Prior to the widespread availability of varicella vaccine, yearly U.S. ﬁgures for varicella disease included approximately 4 million cases, 11,000 hospitalizations, and 100 deaths (70). The currently available varicella vaccine in the United States is a live-attenuated Oka strain vaccine approved in 1995. The vaccine is very safe and effective (71–73). Clinical trials began over 20 years earlier in Japan after the vaccine was developed by attenuation of virus isolated from the vesicular ﬂuid of a healthy boy (with the surname Oka) with natural vari- cella infection (74). These initial studies showed a 90% serocon- version rate 4 weeks after vaccination with few clinical reactions (75). Follow-up studies showed that the vaccine pro- tected against chickenpox for at least 17–19 years, and all of the subjects had persistent antibodies and delayed-type skin reactions to the varicella-zoster antigen (76). In the United States, a double-blind, placebo-controlled study of the Oka vaccine in 914 children revealed an efﬁcacy of 100% at 9 months (77). After a seven-year follow-up, 95% of the subjects remained free of clinical disease with chickenpox (78). Compared with the disease rates of unvaccinated children in the United States, it appears that the Oka vaccine reduces the rate of varicella in children participating in the clinical trials by 65–90% (74). Additional studies in the United States have shown that the Oka vaccine induces humoral and cell-mediated immunity in healthy children (79–81), both of which have been demonstrated to persist for at least 8 years (82). Delayed- type hypersensitivity skin reactions to varicella-zoster virus antigens have also been shown to occur for at least 10 years after vaccination (83).
Studies of adolescents and adults have demonstrated that 2 doses 4–8 weeks apart were necessary to produce sero- conversion rates and antibody responses similar to those obtained in healthy children (84). Vaccination is recommended for susceptible adults, particularly those in high-risk situa- tions (health-care personnel, etc.). The vaccine is recom- mended for all children who have no history of chickenpox and is required to attend school in most states. Clinical studies have also evaluated the use of vaccination in immunosup- pressed children and adolescents, particularly in those with acute lymphocytic leukemia (85–87). Results indicated that vaccination is safe for those who are at least 1 year away from induction chemotherapy if the current chemotherapy is halted around the time of vaccination and the patient’s lymphocyte counts are >700/mm3. The immune response in these individ- uals is lower than that of healthy recipients, thus requiring 2 doses separated by 3 months. Transmission of varicella from these vaccinees may occur if a vaccine-associated rash develops, although the risk of transmission is about one-fourth that of natural varicella (20–25% vs 87%) (88). The Oka vaccine should be given as a single dose to children 12 months to 12 years of age. Individuals over the age of 13 should receive 2 doses, 4–8 weeks apart. The duration of protection is unknown at this time, and the need for a booster immunization is uncer- tain. It has been observed that vaccinees who are exposed to natural varicella have a boost in antibody levels. However, it is postulated that in a highly vaccinated population, a lack of exposure to natural varicella may result in waning immunity for some.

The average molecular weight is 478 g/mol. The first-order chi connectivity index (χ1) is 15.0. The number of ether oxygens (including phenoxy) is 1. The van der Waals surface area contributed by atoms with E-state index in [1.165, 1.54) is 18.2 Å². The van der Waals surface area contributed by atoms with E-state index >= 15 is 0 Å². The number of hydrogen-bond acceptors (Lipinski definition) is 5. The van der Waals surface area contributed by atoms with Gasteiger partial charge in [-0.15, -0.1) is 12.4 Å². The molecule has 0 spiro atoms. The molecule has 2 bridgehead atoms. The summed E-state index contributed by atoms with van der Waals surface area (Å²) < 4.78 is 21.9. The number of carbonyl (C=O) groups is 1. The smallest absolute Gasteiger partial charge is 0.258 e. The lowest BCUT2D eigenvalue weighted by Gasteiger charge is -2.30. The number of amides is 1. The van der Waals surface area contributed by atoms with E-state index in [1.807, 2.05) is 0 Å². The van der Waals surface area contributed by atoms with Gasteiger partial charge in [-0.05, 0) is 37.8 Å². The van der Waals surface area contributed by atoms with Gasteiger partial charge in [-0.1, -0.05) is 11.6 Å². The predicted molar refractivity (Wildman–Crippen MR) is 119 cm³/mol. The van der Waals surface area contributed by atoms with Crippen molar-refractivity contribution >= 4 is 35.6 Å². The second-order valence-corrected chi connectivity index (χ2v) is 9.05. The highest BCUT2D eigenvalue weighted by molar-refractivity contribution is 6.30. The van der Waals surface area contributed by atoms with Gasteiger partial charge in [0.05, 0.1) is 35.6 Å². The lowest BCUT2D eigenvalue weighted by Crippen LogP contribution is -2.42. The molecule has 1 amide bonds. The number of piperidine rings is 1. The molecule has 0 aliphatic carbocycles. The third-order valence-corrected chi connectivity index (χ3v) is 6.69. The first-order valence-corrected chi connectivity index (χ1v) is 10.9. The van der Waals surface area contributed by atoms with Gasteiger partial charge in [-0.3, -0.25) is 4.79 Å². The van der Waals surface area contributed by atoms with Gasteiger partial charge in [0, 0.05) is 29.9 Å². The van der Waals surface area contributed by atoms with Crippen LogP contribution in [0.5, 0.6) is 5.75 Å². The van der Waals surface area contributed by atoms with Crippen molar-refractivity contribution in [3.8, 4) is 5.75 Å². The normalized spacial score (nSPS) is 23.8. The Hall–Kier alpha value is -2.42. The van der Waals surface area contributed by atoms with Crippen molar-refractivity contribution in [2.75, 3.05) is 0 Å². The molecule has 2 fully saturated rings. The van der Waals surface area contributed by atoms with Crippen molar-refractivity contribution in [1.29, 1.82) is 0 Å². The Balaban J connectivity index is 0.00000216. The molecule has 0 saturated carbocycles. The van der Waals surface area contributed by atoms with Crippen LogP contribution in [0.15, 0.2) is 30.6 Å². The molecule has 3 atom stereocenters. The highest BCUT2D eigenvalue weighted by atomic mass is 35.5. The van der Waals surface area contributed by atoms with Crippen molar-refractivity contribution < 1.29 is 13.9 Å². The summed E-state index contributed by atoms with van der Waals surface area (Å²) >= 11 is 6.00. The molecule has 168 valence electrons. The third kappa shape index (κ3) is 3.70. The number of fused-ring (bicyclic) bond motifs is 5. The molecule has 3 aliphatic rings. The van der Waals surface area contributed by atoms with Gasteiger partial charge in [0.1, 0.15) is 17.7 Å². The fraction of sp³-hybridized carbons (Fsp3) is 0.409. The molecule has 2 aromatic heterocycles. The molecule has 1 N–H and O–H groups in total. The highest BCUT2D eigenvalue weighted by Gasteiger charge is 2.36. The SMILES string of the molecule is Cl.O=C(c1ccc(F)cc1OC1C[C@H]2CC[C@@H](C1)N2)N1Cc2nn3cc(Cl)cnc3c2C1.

Modiﬁed varicella-like syndrome. Multiple studies have reported a modiﬁed varicella-like syndrome (MV- LS) in some vaccinated children after exposure to the natural wild-type varicella virus (78,89,90). The aver- age rate of MVLS varies from 0.00–2.72% of vaccinat- ed children each year after vaccination with the U.S. licensed Oka strain vaccine. These children typically de- velop a milder form of disease with less than 50 lesions. Most children do not have associated fever, and only 50% of them develop vesicular lesions (91). None of the cases have been associated with systemic or serious disease. It has been noted that more complete and long-lasting protection from varicella is associated with a stronger antibody response to vaccination (89).
Latent infection. Herpes zoster can later develop either from the Oka strain vaccine-type virus or from natural wild-type varicella-zoster virus (92,93). There have been several reports of mild herpes zoster in healthy children who had previously received the varicella vac- cine. The incidence is less than that seen in children with prior chickenpox (94), such that vaccinated per- sons may have a decreased risk for herpes zoster.
Tenderness, erythema, or induration at the injec- tion site. This most common side effect occurs in 19.3–24.4% of injection sites.
Fever. Fever occurred in 10.2–14.7% of clinical trial sub- jects and a generalized varicella-like rash developed in 3.8–5.5% of subjects.
Rash. A generalized varicella-like rash developed in 3.8–5.5% of cases. A localized varicella-like rash at the injection site may also occur.
Exposure to high-risk patients. The likelihood of transmission of the vaccine virus from a healthy vac- cinee is low, but may be more likely if a rash develops after vaccination. One case of transmission from a vac- cinated child to a susceptible mother has been reported in the United States, but it is suspected that the child may have been concurrently infected with natural wild-type varicella. Individuals receiving vaccination should avoid close association with susceptible high- risk individuals for up to 6 weeks, if possible.
Pregnancy. This vaccination is also contraindicated in pregnancy or any women planning to become pregnant within 3 months, since this is a live attenuated virus and natural varicella is known to cause fetal harm.
Susceptible contact exposure. Recent data indicates that the varicella vaccine is highly effective in prevent- ing disease in susceptible contacts when given within 36 hours of exposure (95).